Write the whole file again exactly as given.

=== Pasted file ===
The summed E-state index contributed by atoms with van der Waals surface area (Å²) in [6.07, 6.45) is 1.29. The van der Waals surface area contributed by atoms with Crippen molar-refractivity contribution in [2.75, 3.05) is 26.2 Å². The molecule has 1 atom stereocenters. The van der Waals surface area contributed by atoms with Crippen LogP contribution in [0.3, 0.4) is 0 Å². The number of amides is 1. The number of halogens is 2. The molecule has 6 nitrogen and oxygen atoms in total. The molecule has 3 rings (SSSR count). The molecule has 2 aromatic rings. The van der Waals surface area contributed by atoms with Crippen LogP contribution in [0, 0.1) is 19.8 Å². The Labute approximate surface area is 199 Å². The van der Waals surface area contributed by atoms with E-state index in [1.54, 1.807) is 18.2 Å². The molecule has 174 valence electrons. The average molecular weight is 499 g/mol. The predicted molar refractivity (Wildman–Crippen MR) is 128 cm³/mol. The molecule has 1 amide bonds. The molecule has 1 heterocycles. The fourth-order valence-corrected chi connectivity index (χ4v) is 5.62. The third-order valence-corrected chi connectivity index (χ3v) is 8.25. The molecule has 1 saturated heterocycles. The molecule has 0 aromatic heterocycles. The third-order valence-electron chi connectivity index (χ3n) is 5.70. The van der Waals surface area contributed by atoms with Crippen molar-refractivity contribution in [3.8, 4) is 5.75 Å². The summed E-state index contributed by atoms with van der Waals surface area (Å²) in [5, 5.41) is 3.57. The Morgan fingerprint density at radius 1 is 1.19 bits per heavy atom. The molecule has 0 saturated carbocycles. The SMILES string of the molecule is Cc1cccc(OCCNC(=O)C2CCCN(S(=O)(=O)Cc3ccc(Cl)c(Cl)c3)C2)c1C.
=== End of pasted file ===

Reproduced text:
The summed E-state index contributed by atoms with van der Waals surface area (Å²) in [6.07, 6.45) is 1.29. The van der Waals surface area contributed by atoms with Crippen molar-refractivity contribution in [2.75, 3.05) is 26.2 Å². The molecule has 1 atom stereocenters. The van der Waals surface area contributed by atoms with Crippen LogP contribution in [0.3, 0.4) is 0 Å². The number of amides is 1. The number of halogens is 2. The molecule has 6 nitrogen and oxygen atoms in total. The molecule has 3 rings (SSSR count). The molecule has 2 aromatic rings. The van der Waals surface area contributed by atoms with Crippen LogP contribution in [0, 0.1) is 19.8 Å². The Labute approximate surface area is 199 Å². The van der Waals surface area contributed by atoms with E-state index in [1.54, 1.807) is 18.2 Å². The molecule has 174 valence electrons. The average molecular weight is 499 g/mol. The predicted molar refractivity (Wildman–Crippen MR) is 128 cm³/mol. The molecule has 1 amide bonds. The molecule has 1 heterocycles. The fourth-order valence-corrected chi connectivity index (χ4v) is 5.62. The third-order valence-corrected chi connectivity index (χ3v) is 8.25. The molecule has 1 saturated heterocycles. The molecule has 0 aromatic heterocycles. The third-order valence-electron chi connectivity index (χ3n) is 5.70. The van der Waals surface area contributed by atoms with Crippen molar-refractivity contribution in [3.8, 4) is 5.75 Å². The summed E-state index contributed by atoms with van der Waals surface area (Å²) in [5, 5.41) is 3.57. The Morgan fingerprint density at radius 1 is 1.19 bits per heavy atom. The molecule has 0 saturated carbocycles. The SMILES string of the molecule is Cc1cccc(OCCNC(=O)C2CCCN(S(=O)(=O)Cc3ccc(Cl)c(Cl)c3)C2)c1C.